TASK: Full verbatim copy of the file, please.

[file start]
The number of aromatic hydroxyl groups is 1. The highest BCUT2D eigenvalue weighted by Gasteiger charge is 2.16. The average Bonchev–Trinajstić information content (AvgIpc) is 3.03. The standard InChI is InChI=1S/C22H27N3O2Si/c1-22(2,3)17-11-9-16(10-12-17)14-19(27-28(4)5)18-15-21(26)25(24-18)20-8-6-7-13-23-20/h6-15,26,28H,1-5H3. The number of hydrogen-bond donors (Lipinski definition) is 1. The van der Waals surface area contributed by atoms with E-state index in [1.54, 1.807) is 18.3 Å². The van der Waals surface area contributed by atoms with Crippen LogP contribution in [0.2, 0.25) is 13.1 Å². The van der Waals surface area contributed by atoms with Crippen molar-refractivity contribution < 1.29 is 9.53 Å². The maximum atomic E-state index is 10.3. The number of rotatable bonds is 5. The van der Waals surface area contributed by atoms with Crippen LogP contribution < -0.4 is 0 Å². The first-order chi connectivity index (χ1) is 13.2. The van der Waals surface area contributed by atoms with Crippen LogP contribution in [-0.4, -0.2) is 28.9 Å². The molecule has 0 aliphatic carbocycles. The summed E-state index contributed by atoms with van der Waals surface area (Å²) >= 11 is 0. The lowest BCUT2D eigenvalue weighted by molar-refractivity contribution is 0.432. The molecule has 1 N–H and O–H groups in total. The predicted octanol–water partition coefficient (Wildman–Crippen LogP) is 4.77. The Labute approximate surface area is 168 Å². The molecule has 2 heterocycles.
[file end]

The number of aromatic hydroxyl groups is 1. The highest BCUT2D eigenvalue weighted by Gasteiger charge is 2.16. The average Bonchev–Trinajstić information content (AvgIpc) is 3.03. The standard InChI is InChI=1S/C22H27N3O2Si/c1-22(2,3)17-11-9-16(10-12-17)14-19(27-28(4)5)18-15-21(26)25(24-18)20-8-6-7-13-23-20/h6-15,26,28H,1-5H3. The number of hydrogen-bond donors (Lipinski definition) is 1. The van der Waals surface area contributed by atoms with E-state index in [1.54, 1.807) is 18.3 Å². The van der Waals surface area contributed by atoms with Crippen LogP contribution in [0.2, 0.25) is 13.1 Å². The van der Waals surface area contributed by atoms with Crippen molar-refractivity contribution < 1.29 is 9.53 Å². The maximum atomic E-state index is 10.3. The number of rotatable bonds is 5. The van der Waals surface area contributed by atoms with Crippen LogP contribution < -0.4 is 0 Å². The first-order chi connectivity index (χ1) is 13.2. The van der Waals surface area contributed by atoms with Crippen LogP contribution in [-0.4, -0.2) is 28.9 Å². The molecule has 0 aliphatic carbocycles. The summed E-state index contributed by atoms with van der Waals surface area (Å²) >= 11 is 0. The lowest BCUT2D eigenvalue weighted by molar-refractivity contribution is 0.432. The molecule has 1 N–H and O–H groups in total. The predicted octanol–water partition coefficient (Wildman–Crippen LogP) is 4.77. The Labute approximate surface area is 168 Å². The molecule has 2 heterocycles.